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The state Capitol is framed by a flowering tree at Parr Street and Shore Drive, part of South and West Shore Park. Trees like this one are NOW flowering and blooming in Madison, causing an increase in pollen levels. 

Q: When can I expect my seasonal pollen allergies to start to flare up?

A: Madison’s pollen levels have been high or very high for the last week and are expected to remain at least moderately high through next week. That’s according to the UW School of Medicine and Public Health pollen counting station.

The high levels of pollen in Madison are mostly coming from trees, though low pollen concentrations are coming from weeds and grasses, according to the pollen counting station.

Pollen from trees, weeds and grass is one of the most common causes of seasonal allergies, according to the American College of Allergy, Asthma and Immunology. Mold is also a common trigger of seasonal allergies.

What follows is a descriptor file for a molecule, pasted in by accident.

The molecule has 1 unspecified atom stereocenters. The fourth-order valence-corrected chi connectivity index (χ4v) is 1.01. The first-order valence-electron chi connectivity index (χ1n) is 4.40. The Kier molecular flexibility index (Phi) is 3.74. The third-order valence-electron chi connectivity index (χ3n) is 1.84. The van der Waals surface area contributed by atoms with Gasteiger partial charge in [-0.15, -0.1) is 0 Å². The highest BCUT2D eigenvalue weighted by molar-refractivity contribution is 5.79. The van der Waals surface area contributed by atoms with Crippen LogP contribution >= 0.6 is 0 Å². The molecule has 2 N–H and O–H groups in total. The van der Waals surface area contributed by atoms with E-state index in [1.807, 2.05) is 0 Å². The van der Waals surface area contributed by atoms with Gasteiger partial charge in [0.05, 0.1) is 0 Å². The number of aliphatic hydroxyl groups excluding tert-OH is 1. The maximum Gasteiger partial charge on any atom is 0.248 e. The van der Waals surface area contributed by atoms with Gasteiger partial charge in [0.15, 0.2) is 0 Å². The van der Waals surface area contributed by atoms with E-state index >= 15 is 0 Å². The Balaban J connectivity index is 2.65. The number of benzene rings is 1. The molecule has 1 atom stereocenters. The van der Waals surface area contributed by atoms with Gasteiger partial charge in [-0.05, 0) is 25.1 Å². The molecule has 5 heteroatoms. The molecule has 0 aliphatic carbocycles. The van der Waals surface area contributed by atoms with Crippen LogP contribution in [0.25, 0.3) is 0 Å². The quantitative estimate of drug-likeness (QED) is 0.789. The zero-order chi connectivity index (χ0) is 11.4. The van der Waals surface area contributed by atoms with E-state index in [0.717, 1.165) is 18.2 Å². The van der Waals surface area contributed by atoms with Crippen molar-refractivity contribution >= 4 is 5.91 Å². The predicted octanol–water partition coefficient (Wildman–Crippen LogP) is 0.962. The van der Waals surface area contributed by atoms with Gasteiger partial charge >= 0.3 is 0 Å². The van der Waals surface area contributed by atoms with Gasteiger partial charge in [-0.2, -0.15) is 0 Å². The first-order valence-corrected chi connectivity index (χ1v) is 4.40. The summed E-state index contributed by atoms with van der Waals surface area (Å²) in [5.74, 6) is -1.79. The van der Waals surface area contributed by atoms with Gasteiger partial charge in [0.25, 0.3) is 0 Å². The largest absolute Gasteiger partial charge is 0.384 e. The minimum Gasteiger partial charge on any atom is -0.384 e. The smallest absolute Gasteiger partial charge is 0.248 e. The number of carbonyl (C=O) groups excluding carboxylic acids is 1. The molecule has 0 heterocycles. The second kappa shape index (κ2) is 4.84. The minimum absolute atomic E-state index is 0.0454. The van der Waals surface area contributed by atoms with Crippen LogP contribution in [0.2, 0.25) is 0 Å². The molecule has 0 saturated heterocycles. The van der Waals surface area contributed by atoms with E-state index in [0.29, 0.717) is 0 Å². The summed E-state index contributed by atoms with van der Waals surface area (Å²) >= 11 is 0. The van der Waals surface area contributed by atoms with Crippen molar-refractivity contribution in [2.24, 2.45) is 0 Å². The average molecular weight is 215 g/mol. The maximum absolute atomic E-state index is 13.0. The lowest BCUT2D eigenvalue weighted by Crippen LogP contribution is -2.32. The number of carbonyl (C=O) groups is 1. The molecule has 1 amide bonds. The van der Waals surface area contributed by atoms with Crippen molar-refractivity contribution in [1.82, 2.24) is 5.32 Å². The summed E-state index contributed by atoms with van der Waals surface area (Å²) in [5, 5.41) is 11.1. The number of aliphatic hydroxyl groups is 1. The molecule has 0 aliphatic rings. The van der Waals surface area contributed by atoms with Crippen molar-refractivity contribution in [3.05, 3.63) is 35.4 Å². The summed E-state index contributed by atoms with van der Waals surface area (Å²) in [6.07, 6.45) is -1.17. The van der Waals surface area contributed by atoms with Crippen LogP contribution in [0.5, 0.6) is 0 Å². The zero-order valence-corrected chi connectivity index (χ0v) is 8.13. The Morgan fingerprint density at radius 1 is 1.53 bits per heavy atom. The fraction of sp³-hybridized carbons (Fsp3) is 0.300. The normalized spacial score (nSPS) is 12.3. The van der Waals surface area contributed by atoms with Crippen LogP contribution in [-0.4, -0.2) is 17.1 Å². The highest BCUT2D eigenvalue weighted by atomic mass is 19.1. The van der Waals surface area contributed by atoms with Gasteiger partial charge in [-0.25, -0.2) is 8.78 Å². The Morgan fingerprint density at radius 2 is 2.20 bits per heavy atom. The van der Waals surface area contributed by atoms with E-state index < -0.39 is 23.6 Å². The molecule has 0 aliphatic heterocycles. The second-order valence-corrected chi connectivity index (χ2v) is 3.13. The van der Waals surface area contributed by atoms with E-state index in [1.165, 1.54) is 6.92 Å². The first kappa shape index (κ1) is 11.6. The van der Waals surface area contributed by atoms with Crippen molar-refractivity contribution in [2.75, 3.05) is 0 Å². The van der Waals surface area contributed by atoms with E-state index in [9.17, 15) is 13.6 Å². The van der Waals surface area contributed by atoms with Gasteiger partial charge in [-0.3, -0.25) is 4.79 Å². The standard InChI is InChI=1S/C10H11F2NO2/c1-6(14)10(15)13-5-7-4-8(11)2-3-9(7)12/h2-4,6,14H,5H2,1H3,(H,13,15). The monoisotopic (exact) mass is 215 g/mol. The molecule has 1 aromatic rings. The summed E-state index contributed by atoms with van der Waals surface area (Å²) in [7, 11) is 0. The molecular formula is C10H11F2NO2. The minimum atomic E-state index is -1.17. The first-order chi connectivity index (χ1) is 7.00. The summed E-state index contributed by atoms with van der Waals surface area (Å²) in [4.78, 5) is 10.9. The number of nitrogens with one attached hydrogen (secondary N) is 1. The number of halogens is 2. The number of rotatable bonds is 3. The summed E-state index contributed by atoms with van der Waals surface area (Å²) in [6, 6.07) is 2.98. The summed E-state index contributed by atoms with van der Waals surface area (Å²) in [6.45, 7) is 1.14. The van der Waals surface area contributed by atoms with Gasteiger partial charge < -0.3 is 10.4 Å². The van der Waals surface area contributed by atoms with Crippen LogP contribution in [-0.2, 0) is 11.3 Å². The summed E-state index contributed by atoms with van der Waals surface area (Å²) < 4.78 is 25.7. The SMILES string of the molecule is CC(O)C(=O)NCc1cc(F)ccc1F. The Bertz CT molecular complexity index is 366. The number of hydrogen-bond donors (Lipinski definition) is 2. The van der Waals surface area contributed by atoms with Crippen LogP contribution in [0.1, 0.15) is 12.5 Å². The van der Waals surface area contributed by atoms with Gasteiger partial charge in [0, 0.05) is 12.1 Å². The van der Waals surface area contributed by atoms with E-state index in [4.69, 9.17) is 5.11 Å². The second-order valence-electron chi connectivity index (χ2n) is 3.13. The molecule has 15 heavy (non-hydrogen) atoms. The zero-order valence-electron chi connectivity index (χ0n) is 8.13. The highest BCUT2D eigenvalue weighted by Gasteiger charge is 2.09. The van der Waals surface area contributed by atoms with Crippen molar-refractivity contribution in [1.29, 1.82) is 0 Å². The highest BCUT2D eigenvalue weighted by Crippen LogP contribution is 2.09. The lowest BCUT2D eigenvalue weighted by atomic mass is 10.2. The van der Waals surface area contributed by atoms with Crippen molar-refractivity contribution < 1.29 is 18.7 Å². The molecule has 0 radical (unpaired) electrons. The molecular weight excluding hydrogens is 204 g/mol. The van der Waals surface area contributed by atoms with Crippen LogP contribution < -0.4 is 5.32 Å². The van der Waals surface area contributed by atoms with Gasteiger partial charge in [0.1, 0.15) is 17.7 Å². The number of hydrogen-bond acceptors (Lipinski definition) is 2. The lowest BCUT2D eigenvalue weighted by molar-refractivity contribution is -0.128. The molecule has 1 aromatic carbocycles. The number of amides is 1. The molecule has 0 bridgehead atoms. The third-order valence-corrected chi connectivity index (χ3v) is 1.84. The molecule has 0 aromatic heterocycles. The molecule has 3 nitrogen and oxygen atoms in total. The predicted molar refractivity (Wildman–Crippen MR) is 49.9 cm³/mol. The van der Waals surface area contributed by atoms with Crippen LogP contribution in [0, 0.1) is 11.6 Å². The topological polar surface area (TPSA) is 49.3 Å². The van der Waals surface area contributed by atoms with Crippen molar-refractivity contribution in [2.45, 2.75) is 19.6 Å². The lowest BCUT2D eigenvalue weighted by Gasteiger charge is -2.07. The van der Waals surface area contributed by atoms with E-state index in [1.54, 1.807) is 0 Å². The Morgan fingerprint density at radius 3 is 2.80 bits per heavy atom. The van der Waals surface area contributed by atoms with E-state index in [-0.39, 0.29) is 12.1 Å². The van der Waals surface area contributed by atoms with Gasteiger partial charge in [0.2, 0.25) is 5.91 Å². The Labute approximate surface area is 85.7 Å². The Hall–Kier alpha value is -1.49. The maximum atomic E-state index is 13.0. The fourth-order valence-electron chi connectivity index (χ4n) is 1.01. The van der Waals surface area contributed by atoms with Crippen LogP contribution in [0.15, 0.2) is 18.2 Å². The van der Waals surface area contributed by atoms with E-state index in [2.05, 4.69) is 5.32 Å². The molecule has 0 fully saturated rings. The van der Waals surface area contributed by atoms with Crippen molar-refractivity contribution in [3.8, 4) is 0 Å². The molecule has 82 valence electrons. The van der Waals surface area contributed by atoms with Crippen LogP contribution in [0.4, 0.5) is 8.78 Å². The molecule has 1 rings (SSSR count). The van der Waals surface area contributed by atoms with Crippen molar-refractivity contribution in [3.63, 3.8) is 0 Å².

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Early in the spring, budding and flowering trees contribute to seasonal allergy suffering, but later in the spring, pollen from grasses help contribute, according to UW Health. In the late summer and early fall, ragweed is the primary cause of symptoms.

Pollen allergy symptoms are sometimes called hay fever and can include a runny or stuffy nose, sneezing, itchy nose, eyes, ears and mouth, red and watery eyes and swelling around the eyes, according to the Asthma and Allergy Foundation of America.

To help alleviate symptoms, sufferers can keep windows closed and use air conditioning, stay indoors when the pollen or mold levels are high, avoid hanging sheets or clothes outside or shower or change clothes after an extended period outside, according to UW Health.

In addition, allergy shots and prescription and over-the-counter medications can help treat symptoms.

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